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Copyright Commission to prosecute schools using pirated books



NIGERIAN Copyright Commission (NCC) has vowed to prosecute institutions and schools that use pirated books.
 It said it would work with the Nigerian Publishers Association (NPA) to explore ways of creating safe corridors for the distribution of legitimate books.
In a statement by the Director General, NCC, John Asein, to mark the World Book and Copyright Day with the theme, “Discover the World Through Reading, “the fight against book piracy will be intensified.
According to him, “the commission would continue to develop policies and strategies to facilitate a culture of respect for authorship and copyright works.
We will step up our enforcement and prosecutorial activities to stem the tide of copyright infringements both off and online.
We will also reinvigorate our compliance checks in schools and other institutions of learning to sensitise them on the need to patronise only genuine copies of books through legitimate channels of distribution.
Henceforth, proprietors, heads of schools and authorities in charge will be held vicariously responsible for any pirated books distributed to pupils and students through their schools.
The commission has embraced developments in the international copyright community to create a more inclusive culture of access to published works for blind and visually impaired persons.
It noted that Nigeria, in October 2017, ratified the Marrakesh Treaty to facilitate access to published works for persons who are blind, visually impaired or otherwise print disabled.
“We have also gone ahead to make provision for the domestication of the treaty in the new Copyright Bill which was recently approved by the federal executive council.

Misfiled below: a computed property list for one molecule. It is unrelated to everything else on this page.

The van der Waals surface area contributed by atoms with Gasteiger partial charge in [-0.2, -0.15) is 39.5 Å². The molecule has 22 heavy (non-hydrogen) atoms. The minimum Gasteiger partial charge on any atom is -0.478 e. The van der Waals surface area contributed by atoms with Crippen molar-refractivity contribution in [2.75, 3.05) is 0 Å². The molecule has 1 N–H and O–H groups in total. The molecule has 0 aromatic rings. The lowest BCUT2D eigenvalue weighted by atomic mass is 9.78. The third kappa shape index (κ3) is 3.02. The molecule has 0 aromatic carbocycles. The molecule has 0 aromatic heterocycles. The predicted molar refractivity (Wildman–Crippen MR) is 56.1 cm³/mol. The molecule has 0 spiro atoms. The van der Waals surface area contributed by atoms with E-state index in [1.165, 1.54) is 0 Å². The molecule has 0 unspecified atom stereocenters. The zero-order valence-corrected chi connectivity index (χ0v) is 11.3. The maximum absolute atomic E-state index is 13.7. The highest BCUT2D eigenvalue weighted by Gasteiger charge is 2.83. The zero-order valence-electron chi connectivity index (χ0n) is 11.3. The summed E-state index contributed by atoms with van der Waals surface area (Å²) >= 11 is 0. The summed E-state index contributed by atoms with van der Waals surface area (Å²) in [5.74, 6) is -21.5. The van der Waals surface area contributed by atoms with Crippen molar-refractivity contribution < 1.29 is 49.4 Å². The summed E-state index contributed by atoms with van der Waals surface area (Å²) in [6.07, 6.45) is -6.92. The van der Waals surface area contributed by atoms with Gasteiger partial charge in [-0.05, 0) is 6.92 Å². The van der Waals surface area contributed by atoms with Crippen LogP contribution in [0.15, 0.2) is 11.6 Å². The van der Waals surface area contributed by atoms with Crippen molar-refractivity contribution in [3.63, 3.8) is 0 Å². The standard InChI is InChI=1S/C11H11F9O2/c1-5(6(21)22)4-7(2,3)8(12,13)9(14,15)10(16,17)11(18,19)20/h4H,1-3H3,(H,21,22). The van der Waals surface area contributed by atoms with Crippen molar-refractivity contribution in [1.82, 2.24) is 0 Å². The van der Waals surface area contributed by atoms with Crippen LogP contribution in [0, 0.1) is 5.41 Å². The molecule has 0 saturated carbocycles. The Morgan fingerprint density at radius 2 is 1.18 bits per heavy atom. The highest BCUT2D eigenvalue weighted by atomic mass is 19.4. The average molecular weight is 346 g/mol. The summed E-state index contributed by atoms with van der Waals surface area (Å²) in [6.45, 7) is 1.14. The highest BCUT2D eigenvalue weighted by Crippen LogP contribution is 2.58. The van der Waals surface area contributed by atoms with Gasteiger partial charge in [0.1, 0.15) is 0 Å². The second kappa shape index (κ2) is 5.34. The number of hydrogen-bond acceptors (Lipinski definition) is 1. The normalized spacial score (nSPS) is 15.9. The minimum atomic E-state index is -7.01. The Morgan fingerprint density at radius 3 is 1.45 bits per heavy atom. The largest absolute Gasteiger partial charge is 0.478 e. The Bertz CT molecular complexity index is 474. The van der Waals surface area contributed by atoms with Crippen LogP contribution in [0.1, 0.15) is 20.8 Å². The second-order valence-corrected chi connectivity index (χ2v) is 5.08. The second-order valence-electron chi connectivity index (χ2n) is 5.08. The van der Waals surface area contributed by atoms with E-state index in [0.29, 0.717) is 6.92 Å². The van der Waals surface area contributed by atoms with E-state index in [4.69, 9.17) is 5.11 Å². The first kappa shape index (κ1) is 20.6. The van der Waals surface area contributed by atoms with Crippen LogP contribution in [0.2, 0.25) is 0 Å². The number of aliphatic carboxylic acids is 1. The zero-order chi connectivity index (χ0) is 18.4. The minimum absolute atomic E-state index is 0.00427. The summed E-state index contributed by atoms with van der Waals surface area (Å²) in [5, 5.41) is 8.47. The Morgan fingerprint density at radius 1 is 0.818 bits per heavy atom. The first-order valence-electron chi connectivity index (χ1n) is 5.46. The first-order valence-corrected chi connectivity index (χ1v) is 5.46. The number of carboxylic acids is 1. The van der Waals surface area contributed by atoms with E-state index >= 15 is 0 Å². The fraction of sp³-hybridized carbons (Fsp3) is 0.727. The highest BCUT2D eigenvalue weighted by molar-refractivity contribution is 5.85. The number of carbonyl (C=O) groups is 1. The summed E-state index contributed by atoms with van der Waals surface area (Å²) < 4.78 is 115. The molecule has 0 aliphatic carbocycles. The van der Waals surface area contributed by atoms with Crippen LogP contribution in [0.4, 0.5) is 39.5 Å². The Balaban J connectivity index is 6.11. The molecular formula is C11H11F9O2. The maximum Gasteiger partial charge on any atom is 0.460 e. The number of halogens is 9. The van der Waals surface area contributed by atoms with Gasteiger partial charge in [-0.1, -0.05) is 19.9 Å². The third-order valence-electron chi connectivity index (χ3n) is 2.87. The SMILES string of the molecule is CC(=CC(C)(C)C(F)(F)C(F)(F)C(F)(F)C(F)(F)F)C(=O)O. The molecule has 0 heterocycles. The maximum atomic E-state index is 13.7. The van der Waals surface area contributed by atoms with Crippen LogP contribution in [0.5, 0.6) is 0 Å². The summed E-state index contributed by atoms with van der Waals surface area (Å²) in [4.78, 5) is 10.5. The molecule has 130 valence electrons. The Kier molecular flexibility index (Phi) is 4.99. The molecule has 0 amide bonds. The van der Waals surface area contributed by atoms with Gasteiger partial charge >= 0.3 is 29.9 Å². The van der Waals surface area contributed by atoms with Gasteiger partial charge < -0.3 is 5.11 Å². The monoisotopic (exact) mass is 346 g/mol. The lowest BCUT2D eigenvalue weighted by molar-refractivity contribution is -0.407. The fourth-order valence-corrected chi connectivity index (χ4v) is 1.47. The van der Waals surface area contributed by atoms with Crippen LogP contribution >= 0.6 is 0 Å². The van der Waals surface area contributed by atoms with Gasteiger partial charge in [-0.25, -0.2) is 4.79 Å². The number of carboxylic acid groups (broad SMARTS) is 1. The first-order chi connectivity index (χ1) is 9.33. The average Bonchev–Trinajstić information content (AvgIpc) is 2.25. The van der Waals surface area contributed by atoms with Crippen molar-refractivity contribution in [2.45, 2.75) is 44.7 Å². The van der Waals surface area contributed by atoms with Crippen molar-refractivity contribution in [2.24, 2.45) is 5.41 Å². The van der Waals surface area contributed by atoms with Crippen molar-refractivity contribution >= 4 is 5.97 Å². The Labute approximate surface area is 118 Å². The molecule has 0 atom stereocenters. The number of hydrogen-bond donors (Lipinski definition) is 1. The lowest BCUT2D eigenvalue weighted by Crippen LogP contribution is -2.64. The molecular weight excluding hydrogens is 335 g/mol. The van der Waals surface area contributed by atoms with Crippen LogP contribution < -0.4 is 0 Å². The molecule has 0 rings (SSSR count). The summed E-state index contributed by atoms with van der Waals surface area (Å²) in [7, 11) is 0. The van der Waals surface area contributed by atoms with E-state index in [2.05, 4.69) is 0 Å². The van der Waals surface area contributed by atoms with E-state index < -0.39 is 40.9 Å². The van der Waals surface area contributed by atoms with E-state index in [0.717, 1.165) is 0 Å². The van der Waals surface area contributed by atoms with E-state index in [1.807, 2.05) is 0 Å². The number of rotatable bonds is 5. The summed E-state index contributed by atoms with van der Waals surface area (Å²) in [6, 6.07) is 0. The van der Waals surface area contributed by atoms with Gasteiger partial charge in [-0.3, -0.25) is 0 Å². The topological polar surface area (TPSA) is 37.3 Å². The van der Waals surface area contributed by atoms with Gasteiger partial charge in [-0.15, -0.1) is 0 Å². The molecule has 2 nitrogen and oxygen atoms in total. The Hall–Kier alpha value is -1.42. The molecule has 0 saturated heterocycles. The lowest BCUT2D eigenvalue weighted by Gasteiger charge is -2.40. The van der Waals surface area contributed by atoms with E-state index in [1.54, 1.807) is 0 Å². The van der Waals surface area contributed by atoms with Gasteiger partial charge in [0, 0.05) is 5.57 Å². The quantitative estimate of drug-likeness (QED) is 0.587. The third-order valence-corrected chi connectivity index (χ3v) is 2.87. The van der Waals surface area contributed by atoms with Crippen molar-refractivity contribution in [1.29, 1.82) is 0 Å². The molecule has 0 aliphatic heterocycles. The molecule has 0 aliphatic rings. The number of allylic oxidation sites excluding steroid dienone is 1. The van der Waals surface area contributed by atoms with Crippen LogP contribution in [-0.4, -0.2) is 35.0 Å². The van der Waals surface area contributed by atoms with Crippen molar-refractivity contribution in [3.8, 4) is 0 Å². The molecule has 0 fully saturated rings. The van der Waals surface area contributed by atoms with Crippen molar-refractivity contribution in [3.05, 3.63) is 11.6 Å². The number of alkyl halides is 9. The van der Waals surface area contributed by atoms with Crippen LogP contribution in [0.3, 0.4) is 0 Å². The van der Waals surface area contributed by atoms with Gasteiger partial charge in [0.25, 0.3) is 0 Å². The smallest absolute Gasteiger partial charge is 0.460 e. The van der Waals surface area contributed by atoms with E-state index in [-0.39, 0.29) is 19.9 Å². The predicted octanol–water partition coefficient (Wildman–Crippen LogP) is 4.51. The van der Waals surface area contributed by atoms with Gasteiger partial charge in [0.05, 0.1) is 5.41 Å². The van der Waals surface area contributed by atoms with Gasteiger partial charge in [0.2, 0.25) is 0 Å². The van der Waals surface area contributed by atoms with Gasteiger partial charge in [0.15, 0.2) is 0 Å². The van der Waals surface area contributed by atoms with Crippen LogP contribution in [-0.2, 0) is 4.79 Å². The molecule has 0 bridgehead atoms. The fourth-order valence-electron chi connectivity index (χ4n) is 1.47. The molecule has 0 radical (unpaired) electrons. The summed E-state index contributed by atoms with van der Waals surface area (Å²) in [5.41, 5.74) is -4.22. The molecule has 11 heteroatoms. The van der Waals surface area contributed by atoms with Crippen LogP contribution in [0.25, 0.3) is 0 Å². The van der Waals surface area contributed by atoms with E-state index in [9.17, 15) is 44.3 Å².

The commission, with help from the World Intellectual Property Organisation (WIPO) and its Accessible Book Consortium, is collaborating with the Nigeria Association of the Blind (NAB), the NPA, the Reproduction Rights Society of Nigeria (REPRONIG), and other key stakeholders to provide more books in accessible formats for blind and visually impaired persons in Nigeria,” Asein said.
According to him, a pilot project on capacity building assistance, provision of accessible books and assistive technologies to students in that category is ongoing.
He urged stakeholders in the creative industry to support  government’s efforts to revamp the sector and build a copyright system that will help to maximize its potentials to national economic development.
“The essence of reading, particularly for leisure and personal enjoyment, cannot be over emphasized.
Reading is to the mind what physical exercise is to the body; it is food for the soul, the chisel that helps shape who we become in today’s knowledge driven world.
Books develop the personality and stimulate imagination, taking us to faraway lands that we may never visit physically. Reading unlocks the potentials in us and fires our creative talents to innovate and build our society.
In today’s digital world, it is imperative that authors and publishers should make changes in their business and distribution model so as to make the book more attractive to younger readers on the new media and digital platforms.”

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